Never have those words meant more to me. As I lit the candles I understood. All the generations before seemed to touch me on my shoulder. Bring the light into the house. Bring the light into the world.
I cannot help but believe that I am standing at at the foot of a mountain range, both magical and magnificent. There is no other way to go but walk, step forward, trust my life, trust the path.
Let it carry me home. To the light.
On Sunday, a woman stood up in Quaker Meeting and she said, “Love is the first motion”. She was quoting John Woolman. I had never heard that quote before and I have been rolling it around, fingering it like beads in a mandala, focusing my meditation on it.
Love is the first motion.
If I am guided by love, how will my actions be different. How will I respond: to my child, the tired friend, the lonely person on the street. How is this different than when my first motion is frustration, annoyance or fear. What does it take to pause, take a step back and first love. How does it open things up, break up dams.
A colleague and friend did something maddening this week. The what is not important. Really, at the end of the day it was not a big deal but it pushed my buttons in 47 different ways. It was presumptuous. But her motivation was only pure love and knowing that it made it so much easier to let go of my issues and sink into the kindness of what she was doing, and then gently move in to express my different view. I could have, might have, almost hurt her terribly had I let my first action be frustration, anger or criticism. When love is the first motion, we can speak kindly, openly and let go of the stuff that isn’t really all that important and create shifts that make room for us all.
Very soon I will be turning 40. I am not freaked out by the number. But I am profoundly aware of the milestone. Something about those numbers that end with zero can prompt one to look forward and backward and side to side. Something about a number that ends with zero is prompting me to look back at what I have learned over the last ten, damn…40 years of my life. Something about a number that ends with zero can make me question what I have, what I am, and why it is not what I had hoped it would be.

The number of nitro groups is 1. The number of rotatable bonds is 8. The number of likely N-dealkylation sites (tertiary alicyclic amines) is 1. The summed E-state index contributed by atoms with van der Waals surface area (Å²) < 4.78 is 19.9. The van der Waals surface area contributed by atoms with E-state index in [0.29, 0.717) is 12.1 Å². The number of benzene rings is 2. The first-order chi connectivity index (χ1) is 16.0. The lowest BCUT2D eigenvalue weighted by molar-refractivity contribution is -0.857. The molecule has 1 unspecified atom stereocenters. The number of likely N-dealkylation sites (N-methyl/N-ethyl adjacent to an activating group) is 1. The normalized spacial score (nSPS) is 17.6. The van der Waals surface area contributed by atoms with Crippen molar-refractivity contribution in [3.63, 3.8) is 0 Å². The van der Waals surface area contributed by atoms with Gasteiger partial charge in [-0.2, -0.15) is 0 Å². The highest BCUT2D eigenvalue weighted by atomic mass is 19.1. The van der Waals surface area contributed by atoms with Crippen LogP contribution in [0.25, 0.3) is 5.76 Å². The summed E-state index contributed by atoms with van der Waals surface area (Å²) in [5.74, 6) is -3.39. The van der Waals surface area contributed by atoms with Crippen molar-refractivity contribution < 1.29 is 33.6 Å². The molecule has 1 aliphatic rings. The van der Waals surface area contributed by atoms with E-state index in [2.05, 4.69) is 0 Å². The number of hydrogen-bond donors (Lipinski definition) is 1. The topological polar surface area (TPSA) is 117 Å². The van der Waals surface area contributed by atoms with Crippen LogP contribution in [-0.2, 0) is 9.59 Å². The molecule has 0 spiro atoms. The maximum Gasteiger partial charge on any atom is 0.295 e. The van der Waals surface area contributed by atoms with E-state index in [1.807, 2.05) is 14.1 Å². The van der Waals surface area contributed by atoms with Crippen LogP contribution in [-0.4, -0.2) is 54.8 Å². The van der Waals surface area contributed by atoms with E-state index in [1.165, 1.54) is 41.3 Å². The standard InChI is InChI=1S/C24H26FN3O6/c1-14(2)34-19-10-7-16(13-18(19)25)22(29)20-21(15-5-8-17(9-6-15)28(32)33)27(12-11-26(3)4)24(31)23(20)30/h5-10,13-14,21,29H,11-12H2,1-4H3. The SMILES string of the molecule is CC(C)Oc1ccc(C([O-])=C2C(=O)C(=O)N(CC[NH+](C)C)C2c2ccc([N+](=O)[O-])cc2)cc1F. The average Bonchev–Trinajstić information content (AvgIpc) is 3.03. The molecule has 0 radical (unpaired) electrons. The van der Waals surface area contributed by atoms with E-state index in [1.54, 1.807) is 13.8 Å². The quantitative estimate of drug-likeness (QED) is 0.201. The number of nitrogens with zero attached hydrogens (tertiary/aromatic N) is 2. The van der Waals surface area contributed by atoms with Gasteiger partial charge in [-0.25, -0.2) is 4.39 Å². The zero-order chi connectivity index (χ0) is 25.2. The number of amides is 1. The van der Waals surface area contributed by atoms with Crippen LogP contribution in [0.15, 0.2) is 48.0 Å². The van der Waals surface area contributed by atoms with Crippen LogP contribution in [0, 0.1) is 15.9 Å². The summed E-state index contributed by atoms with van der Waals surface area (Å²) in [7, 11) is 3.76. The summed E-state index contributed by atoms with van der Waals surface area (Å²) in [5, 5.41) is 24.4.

Some interesting and odd coincidences have sprung up like birthday gifts from the Gods this week. Sweet opportunities to touch pieces of my childhood and hold them close. In doing so I have realized that it is a myth to bundle up our experiences and put them in boxes labeled “long ago”. We live them every day. The people we loved stay with us, even after they have gone, even if we haven’t thought of them in years. Every kindness lingers and has the power to guide us. We breathe in love and it changes us bit by bit.
Once upon a time, someone taught me to chop carrots. Once upon a time someone taught me to kiss. Once upon a time, someone played a beautiful song for me. Once upon a time someone held me for what seemed like an eternity. Once upon a time, someone giggled with me all night. I am still able to access the joy of all of these moments. Everyone of these moments is a cornerstone on which my joyful life is now built.
All these moments–they still exist, like soundwaves that keep bouncing back and forth, back and forth, back and forth–amplifying, shifting. Here.
Understanding this, I am suddenly unabashedly aware that that there is no past, no future–just the present. There is never too early, or too late. This moment is the perfect one, the only one that exists. Seize it, conquer it in the name of kindness–let love be the first motion, the starting point, the beginning.
If I have learned anything it is the wisdom of this beautiful simple phrase. Love is the first motion. It is the last motion too. May it be my every in-breath, my every exhale.
It is hard for me to believe that it was eight years ago this morning that I first held you and called you by your name. Now you have to contort and fold yourself up to try and fit into my lap. Like a Chinese acrobat you always manage to do it. We have both grown so much since that day eight years ago.
I have said this before but being your mama has been the greatest adventure of my life. And you dear boy have lived every minute of your last year as though its been a great adventure. I have learned so much from you about jumping into life with both feet and getting my heart, soul and whole body soaked.
I am so impressed the way that you embrace things that are hard and scary and push through. Like on your first day of hockey, you came off the ice at a break close to tears because it was so hard. You hadn’t realized how tough it would be. A lot of boys quit that day but you got back out there and you were the first kid on the ice each Saturday morning.